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Improving renal and palliative care services for patients – a staff exchange programme
  1. Sue Heatley1,
  2. Elaine Sigsworth2,
  3. Jan Braybrook2 and
  4. Hilary Robinson3
  1. 1Central Manchester NHS Foundation Trust, UK
  2. 2St. Ann's Hospice, Manchester, UK
  3. 3Salford Royal NHS Foundation Trust, UK


Effective end of life care for patients with advanced kidney disease requires a co-ordinated and collaborative approach between renal and palliative healthcare teams. The Greater Manchester Renal /Palliative Care Action Learning Set was introduced in 2005 to address this need. An initial scoping questionnaire identified potential gaps in the provision of palliative care to patients with end stage renal disease. Key issues identified were lack of both confidence and competencies for caring for patients with end stage renal disease.

Hence, a renal exchange programme was developed over 12 months, including pre-placement education/information packs which also included professional development plans, evaluation forms and liability insurance (honorary contracts). One week exchanges commenced in 2007 with a structured timetable which reflected the patient pathway.

The hospice-hospital staff exchange programme has successfully promoted multi-professional collaborative working across boundaries -linking kidney care/acute care, primary care, and palliative care services. Staff evaluated their exchange experience positively via annual reflective multidisciplinary meetings, attended by both healthcare teams. Renal staff expressed heightened awareness of the importance placed upon spiritual and psychological care and the availability of end of life care services. Hospice staff gained a greater understanding of the complexity of living and dying withend stage renal disease, and the long term implications of renal disease on patients and their families.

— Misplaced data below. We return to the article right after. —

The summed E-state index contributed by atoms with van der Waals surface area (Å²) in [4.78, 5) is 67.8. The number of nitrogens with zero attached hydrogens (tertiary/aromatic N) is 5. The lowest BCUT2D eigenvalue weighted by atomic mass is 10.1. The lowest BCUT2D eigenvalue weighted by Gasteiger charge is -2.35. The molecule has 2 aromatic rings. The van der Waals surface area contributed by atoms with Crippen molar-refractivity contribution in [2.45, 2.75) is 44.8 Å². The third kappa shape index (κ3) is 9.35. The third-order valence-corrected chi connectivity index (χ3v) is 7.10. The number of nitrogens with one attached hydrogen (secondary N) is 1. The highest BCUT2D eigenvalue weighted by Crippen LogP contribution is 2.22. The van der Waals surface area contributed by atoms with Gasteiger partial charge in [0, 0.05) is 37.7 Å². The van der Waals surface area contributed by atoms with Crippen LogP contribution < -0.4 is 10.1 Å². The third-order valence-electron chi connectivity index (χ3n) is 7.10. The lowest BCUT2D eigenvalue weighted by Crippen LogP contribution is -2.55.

The programme is successfully addressing Government recommendations to promote collaborative working outlined in The End of Life Care strategy (DH 2008) which highlights the need for generic nursing staff to gain knowledge and skills in palliative care. Furthermore, the now established exchange programme meets the recent recommendations from the End of Life Care in Advanced Kidney Disease which states that ‘staff exchanges between kidney units and hospices should be developed to improve knowledge and skills of their respective services.’

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